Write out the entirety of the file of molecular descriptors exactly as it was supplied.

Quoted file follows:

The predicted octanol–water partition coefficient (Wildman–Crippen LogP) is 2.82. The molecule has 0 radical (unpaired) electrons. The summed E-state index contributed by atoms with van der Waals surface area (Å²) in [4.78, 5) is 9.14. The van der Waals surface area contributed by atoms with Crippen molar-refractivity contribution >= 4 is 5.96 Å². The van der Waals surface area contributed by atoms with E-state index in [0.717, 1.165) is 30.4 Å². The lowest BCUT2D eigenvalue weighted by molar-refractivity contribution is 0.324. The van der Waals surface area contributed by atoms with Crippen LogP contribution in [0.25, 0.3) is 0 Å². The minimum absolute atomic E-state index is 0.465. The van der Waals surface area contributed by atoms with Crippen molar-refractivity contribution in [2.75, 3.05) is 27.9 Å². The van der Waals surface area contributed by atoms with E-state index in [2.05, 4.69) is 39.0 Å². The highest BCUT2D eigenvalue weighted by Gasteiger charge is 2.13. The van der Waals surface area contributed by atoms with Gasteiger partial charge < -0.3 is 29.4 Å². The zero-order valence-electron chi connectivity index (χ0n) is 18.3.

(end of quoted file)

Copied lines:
The predicted octanol–water partition coefficient (Wildman–Crippen LogP) is 2.82. The molecule has 0 radical (unpaired) electrons. The summed E-state index contributed by atoms with van der Waals surface area (Å²) in [4.78, 5) is 9.14. The van der Waals surface area contributed by atoms with Crippen molar-refractivity contribution >= 4 is 5.96 Å². The van der Waals surface area contributed by atoms with E-state index in [0.717, 1.165) is 30.4 Å². The lowest BCUT2D eigenvalue weighted by molar-refractivity contribution is 0.324. The van der Waals surface area contributed by atoms with Crippen LogP contribution in [0.25, 0.3) is 0 Å². The minimum absolute atomic E-state index is 0.465. The van der Waals surface area contributed by atoms with Crippen molar-refractivity contribution in [2.75, 3.05) is 27.9 Å². The van der Waals surface area contributed by atoms with E-state index in [2.05, 4.69) is 39.0 Å². The highest BCUT2D eigenvalue weighted by Gasteiger charge is 2.13. The van der Waals surface area contributed by atoms with Gasteiger partial charge < -0.3 is 29.4 Å². The zero-order valence-electron chi connectivity index (χ0n) is 18.3.